But the longer run valuations are harder to pin down using markets-linked indices, because no one has a crystal ball as to where the markets and the listed companies might be in years to come. Which means that any analyst worth their salt should look at the macro-drivers for signals as to the future markets pressure points and upside opportunities.
Here, there are worrying signs.
In the last three decades, bankruptcy rates for older households have increased almost three-fold, according to the recent study, from the Consumer Bankruptcy Project (https://papers.ssrn.com/sol3/papers.cfm?abstract_id=3226574). This suggests that not all is well amongst the wealthiest retired generation, the Baby Boomers, who are currently holding the vastly disproportionate share of all risky assets in the economy. For example, 80 percent of Baby Boomers own property, accounting for roughly 65 percent of the overall housing markets available assets. All in, Baby Boomers have over 50.2 percent share of net household wealth. As they age, and as their healthcare costs rise, they will be divesting out of these assets at an increasing rate. This effect is expected to lead to a 3-3.5 percent reduction in the expected nominal returns to the pensions funds for the Generation X and the Millennials, per 2016 study by the U.S. Federal Reserve (https://www.federalreserve.gov/econresdata/feds/2016/files/2016080pap.pdf). The latter is, in part, the legacy of the 2007 Global Financial Crisis, which has resulted in an unprecedented collapse in wealth held by the American middle classes. Based on the report from the Minneapolis Federal Reserve (https://www.minneapolisfed.org/publications/the-region/race-and-the-race-between-stocks-and-homes), current household wealth for the bottom 50 percent of U.S. households is at the lowest levels since the mid-1950s, while household wealth of the middle 40 percent of the U.S. households is comparable to where it was in 2001. In other words, nine out of ten U.S. households have not seen any growth in their wealth for at least 18 years now.
Over the same period of time, wages and incomes of those currently in middle and early stages of their careers, aka the Generation X and the Millennials, have stagnated, while their career prospects for the near future remain severely depressed by the longer in-the-job tenures of the previous generations.
June 2018 paper from the Opportunity and Inclusive Growth Institute, titled “Income and Wealth Inequality in America, 1949-2016” (https://www.minneapolisfed.org/institute/working-papers-institute/iwp9.pdf) documented the dramatic reallocation of purchasing power in the U.S. income across generations, from 1970 to 2015, with the share of total income earned by the bottom 50 percent dropping from 21.6 percent to 14.5 percent, while the top 10 percent share climbed from 30.7 percent to 47.6 percent. Share of wealth held in housing assets for the top 1 percent of earners currently stands at around 8.7 percent, with the remained held in financial assets and cash. For top 20 percent of income distribution, the numbers are more even at 28 percent of wealth in housing. Middle class distribution of wealth is completely reversed, with 62.5 percent held in the form of housing.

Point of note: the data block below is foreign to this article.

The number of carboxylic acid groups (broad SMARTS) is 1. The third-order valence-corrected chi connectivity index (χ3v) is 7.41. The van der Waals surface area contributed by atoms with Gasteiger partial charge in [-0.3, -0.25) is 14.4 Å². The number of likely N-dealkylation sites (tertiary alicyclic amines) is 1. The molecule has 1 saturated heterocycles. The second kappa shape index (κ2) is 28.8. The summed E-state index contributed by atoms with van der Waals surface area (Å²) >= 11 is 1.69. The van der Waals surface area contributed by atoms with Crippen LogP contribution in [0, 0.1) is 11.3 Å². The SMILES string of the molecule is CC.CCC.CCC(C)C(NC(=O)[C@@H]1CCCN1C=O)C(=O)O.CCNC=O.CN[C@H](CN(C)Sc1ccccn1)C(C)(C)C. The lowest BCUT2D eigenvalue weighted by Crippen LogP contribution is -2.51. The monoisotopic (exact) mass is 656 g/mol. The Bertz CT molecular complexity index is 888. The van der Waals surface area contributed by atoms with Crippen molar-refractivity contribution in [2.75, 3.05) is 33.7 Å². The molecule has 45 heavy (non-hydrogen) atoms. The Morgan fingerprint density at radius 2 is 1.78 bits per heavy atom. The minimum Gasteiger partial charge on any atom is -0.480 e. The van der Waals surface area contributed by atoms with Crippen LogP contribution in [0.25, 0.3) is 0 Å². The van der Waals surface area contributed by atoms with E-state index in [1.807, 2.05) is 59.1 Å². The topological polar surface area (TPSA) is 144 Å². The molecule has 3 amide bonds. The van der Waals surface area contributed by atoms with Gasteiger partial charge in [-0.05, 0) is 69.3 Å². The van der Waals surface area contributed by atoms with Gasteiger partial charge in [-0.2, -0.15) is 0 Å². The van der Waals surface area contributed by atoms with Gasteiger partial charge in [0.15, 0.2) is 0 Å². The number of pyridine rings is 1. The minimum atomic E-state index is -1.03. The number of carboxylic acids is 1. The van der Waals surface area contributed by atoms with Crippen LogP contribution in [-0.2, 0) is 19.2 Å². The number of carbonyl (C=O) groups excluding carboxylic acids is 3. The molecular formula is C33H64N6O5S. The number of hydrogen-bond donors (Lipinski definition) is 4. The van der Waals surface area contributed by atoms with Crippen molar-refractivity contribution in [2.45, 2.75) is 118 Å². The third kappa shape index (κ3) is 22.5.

The problem is made worse by the fact that following the financial crash of 2007-2008, the U.S. Government failed to provide any meaningful support to struggling homeowners, focusing, just as European authorities did, on repairing the banks instead of households.
What all of this means for the asset values going forward is that demographically, the economy is divided into the older and wealthier generation that is starting to aggressively consume their wealth, looking to sell their financial assets and leverage their housing stocks, and those who cannot afford to purchase these assets, facing lower incomes and no tradable equity. This is hardly a prescription for the bull markets in the long run.
In this environment, on a 5-10 years time horizon, holding cash and money markets instruments makes a lot more sense not because these instruments offer significant current returns, but because the expected upcoming asset price deflation will make cash and safe haven assets the new market king.
The same is apparent in the corporate decisions to use tax and regulatory changes to beef up their cash holdings and equity prices, as opposed to investing in new growth activities. Even inclusive of buybacks, and Mergers & Acquisitions in the corporate sector, aggregate investment as a share of GDP continues to slide decade after decade, as highlighted in the chart below.
What makes matters even worse is that until mid-2000s, the data for investment did not include R&D activities, normally classed as expenditure in years prior. Adjusting for M&As, buybacks and R&D allocations, aggregate investment in G7 economies has declined from 24.9 percent of GDP in the 1980s to around 16-17 percent in 2010-2018. In simple terms, neither the public nor the private sector in the largest advanced economies in the world are planning for investment-driven growth in the near future, out into 2025.
None of which should come as a surprise to those following my writings in recent years, including in these pages. Over the years, I have written extensively about the Twin Secular Stagnations Hypothesis - a proposition that the global economy has entered a structurally slower period of economic growth, driven by adverse demographics and shallower returns to technological innovation. What is new is that we are now witnessing the beginning of the demographics-driven investors' rotation out of risky assets and toward higher safety instruments. With time, this process is only likely to accelerate, leading to the structural reversal of the bull markets in risky assets and real estate.